Oh Tiger, what are you doing, man?! How can the biggest personal brand in sports, the best golfer ever, double-bogey like that (or nonuple-bogey, actually, presuming there are, in fact 10 mistresses and marriage is a par-one)?
Tiger makes $100 million or more per year from endorsements–more the result of his personal brand than his golf swing. His brand transcends the sport. He is The Natural, and he gives youth to a sport that skews old in its demos. His squeaky clean image made him a no-brainer for marketers and ad agencies.
None of this really changed when he smashed his car driving down a residential street he’d driven hundreds of times before or even because there was something fishy about the whole incident; it changed because he stonewalled.
In an era of social media, the table-stakes of branding are honesty, openness, and transparency. We all knew something happened, and we knew brand Woods should talk about it, explain it, let us forgive him for it. And we probably would have forgiven him, but now we can’t even consider that without smirking and thinking of him as fodder for Letterman’s top 10 and tabloid headlines about “the back nine.”
I’m not sure why a big brand like Tiger didn’t have better brand management. Tiger didn’t say anything for a few days and then blogged, “This is a private matter and I want to keep it that way. Although I understand there is curiosity, the many false, unfounded and malicious rumors that are currently circulating about my family and me are irresponsible.” Sorry, private citizens don’t make tens of millions of dollars in endorsements. You are public. Brands exist in the mind of consumers that don’t like being lied to.
Need a testament to people wanting and needing to know more? Tiger Woods was the number one source of traffic to news sites in December, according to New York research firm Experian Hitwise.
How brands respond in a crisis can be decisive. In 1990, Perrier was the coolest drink around, ordered by name as if it were an exotic mixed drink. Then laboratory technicians in North Carolina who regularly used Perrier as purified water in lab tests discovered an unacceptably high level of benzene (a carcinogen) in Perrier. According to the Economist in August 1991, Perrier broke the first rule in a crisis: “Don’t play the problem down.” Before they knew the real source of the problem, they announced it was “just one region (North America),” which turned out to be false. They joked at a press conference in Paris saying they were pulling the product off shelves worldwide because publicity is good! Net/net, management stonewalled the issue, market share plummeted, and the brand never recovered.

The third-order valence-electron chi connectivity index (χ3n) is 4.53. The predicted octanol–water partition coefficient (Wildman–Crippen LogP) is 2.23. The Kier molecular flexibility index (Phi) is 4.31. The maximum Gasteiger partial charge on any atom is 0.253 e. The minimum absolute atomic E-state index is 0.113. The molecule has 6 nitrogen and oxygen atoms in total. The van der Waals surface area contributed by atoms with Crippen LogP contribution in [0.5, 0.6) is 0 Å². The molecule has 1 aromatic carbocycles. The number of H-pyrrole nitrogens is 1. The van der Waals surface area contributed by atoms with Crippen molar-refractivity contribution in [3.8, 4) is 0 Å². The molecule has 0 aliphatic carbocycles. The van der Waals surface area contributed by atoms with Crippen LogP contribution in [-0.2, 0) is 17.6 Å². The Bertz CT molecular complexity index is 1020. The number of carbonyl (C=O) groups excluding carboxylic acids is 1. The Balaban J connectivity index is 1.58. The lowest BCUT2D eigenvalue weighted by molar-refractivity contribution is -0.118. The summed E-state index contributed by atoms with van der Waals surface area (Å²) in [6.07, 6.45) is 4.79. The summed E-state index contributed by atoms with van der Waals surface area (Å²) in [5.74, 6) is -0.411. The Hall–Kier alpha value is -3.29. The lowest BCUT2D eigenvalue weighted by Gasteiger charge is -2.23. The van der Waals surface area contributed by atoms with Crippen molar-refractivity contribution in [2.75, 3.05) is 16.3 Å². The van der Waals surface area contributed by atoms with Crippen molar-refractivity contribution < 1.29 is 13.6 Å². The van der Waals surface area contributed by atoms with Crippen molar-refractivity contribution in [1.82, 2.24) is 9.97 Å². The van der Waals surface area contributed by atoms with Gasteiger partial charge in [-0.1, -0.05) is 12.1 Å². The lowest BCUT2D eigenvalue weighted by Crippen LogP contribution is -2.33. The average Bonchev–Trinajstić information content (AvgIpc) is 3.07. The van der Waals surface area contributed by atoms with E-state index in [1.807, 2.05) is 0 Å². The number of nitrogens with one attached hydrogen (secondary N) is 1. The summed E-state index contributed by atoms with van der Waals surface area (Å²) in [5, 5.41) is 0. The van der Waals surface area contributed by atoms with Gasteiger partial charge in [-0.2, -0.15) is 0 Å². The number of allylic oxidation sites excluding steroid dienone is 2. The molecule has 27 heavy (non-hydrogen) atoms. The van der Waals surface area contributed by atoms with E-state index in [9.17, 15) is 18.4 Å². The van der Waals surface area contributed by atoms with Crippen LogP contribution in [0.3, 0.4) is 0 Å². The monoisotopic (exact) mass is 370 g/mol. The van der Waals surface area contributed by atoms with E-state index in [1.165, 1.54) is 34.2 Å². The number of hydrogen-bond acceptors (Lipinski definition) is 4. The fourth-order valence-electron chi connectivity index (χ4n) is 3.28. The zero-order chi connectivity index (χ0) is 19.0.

Contrast that with the Tylenol poisoning in the 1980s. J&J’s response was quick and decisive, pulling all products off the shelf and eliminating capsules as a product form. I remember an article in The New York Times where experts were split on whether or not the brand name was still viable. Some need to surrender their expert badges; Tylenol maintained public trust because of how it responded and regained all of its market share.
Today, branding is about two-way loyalty; a consumer has a right to ask, “How will you show loyalty to me?” Loyalty is also about forgiveness. I think the public would have forgiven Tiger’s transgressions, but I don’t think the public will completely forgive him for not voluntarily coming clean … for Tiger not showing loyalty back to his fan base.
In the world of athlete celebrity endorsements, an article in Promo Magazine (Sept. ’07) talked about the need for careful 360-degree research on athletes, ensuring their “brand attributes” match those of the marketer to be endorsed and the need for an “exit strategy” in case things head south. The marketing research firm, Marketing Evaluations, Inc. The Q Scores Company (Manhasset, New York) tracks “Q scores” of roughly 1,800 celebrities. The scores are used to evaluate how positively or negatively the public feels about a celebrity and show how fast things can change after an incident. Two years after the rape charge, Kobe Bryant’s unfavorable Q score was 53% (vs. 35% before the incident). Michael Phelps’ unfavorable Q score went from 11 to 21 pre-post the bong photo. It used to be that this risk applied to most athletes, but not to Tiger; never to Tiger.
Now, Tiger has introduced risk into the equation and that will undoubtedly hurt his marketing value. Will he rebound? Will he conjure up unfavorable semi-conscious associations in the consumer mind? We just don’t know for sure yet. We’re all somewhat risk adverse so why take the chance? I can picture a marketer and their agency agreeing, “Maybe we better go with Jeter.”
Read more of Joel Rubinson’s Brave New Marketing blog